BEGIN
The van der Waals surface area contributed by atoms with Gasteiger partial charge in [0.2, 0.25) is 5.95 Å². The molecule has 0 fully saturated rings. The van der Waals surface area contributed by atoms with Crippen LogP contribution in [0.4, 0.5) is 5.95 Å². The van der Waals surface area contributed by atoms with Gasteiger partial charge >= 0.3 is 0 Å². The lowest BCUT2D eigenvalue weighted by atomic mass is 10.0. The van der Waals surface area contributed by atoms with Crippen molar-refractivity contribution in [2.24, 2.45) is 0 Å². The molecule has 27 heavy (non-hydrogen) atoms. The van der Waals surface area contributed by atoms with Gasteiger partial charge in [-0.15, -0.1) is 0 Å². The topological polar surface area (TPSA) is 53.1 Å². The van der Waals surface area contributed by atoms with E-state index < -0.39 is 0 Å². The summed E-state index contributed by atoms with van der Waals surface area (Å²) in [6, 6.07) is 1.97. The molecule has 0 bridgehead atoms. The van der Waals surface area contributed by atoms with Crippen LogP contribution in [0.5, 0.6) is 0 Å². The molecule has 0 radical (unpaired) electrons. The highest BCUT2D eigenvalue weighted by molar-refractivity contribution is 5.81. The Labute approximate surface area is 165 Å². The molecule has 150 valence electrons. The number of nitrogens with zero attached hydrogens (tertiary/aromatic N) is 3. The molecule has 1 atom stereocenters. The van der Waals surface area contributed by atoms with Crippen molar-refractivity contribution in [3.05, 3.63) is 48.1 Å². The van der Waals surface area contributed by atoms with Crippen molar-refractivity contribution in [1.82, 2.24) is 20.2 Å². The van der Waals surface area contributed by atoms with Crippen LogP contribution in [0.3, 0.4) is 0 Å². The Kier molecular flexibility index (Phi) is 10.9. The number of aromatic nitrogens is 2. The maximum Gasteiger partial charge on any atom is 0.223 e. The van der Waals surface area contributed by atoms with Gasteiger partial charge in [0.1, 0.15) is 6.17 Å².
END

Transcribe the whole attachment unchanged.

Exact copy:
The van der Waals surface area contributed by atoms with Gasteiger partial charge in [0.2, 0.25) is 5.95 Å². The molecule has 0 fully saturated rings. The van der Waals surface area contributed by atoms with Crippen LogP contribution in [0.4, 0.5) is 5.95 Å². The van der Waals surface area contributed by atoms with Gasteiger partial charge >= 0.3 is 0 Å². The lowest BCUT2D eigenvalue weighted by atomic mass is 10.0. The van der Waals surface area contributed by atoms with Crippen molar-refractivity contribution in [2.24, 2.45) is 0 Å². The molecule has 27 heavy (non-hydrogen) atoms. The van der Waals surface area contributed by atoms with Gasteiger partial charge in [-0.15, -0.1) is 0 Å². The topological polar surface area (TPSA) is 53.1 Å². The van der Waals surface area contributed by atoms with E-state index < -0.39 is 0 Å². The summed E-state index contributed by atoms with van der Waals surface area (Å²) in [6, 6.07) is 1.97. The molecule has 0 bridgehead atoms. The van der Waals surface area contributed by atoms with Crippen LogP contribution in [0.5, 0.6) is 0 Å². The molecule has 0 radical (unpaired) electrons. The highest BCUT2D eigenvalue weighted by molar-refractivity contribution is 5.81. The Labute approximate surface area is 165 Å². The molecule has 150 valence electrons. The number of nitrogens with zero attached hydrogens (tertiary/aromatic N) is 3. The molecule has 1 atom stereocenters. The van der Waals surface area contributed by atoms with Crippen molar-refractivity contribution in [3.05, 3.63) is 48.1 Å². The van der Waals surface area contributed by atoms with Crippen molar-refractivity contribution in [1.82, 2.24) is 20.2 Å². The van der Waals surface area contributed by atoms with Crippen LogP contribution in [0.3, 0.4) is 0 Å². The Kier molecular flexibility index (Phi) is 10.9. The number of aromatic nitrogens is 2. The maximum Gasteiger partial charge on any atom is 0.223 e. The van der Waals surface area contributed by atoms with Gasteiger partial charge in [0.1, 0.15) is 6.17 Å².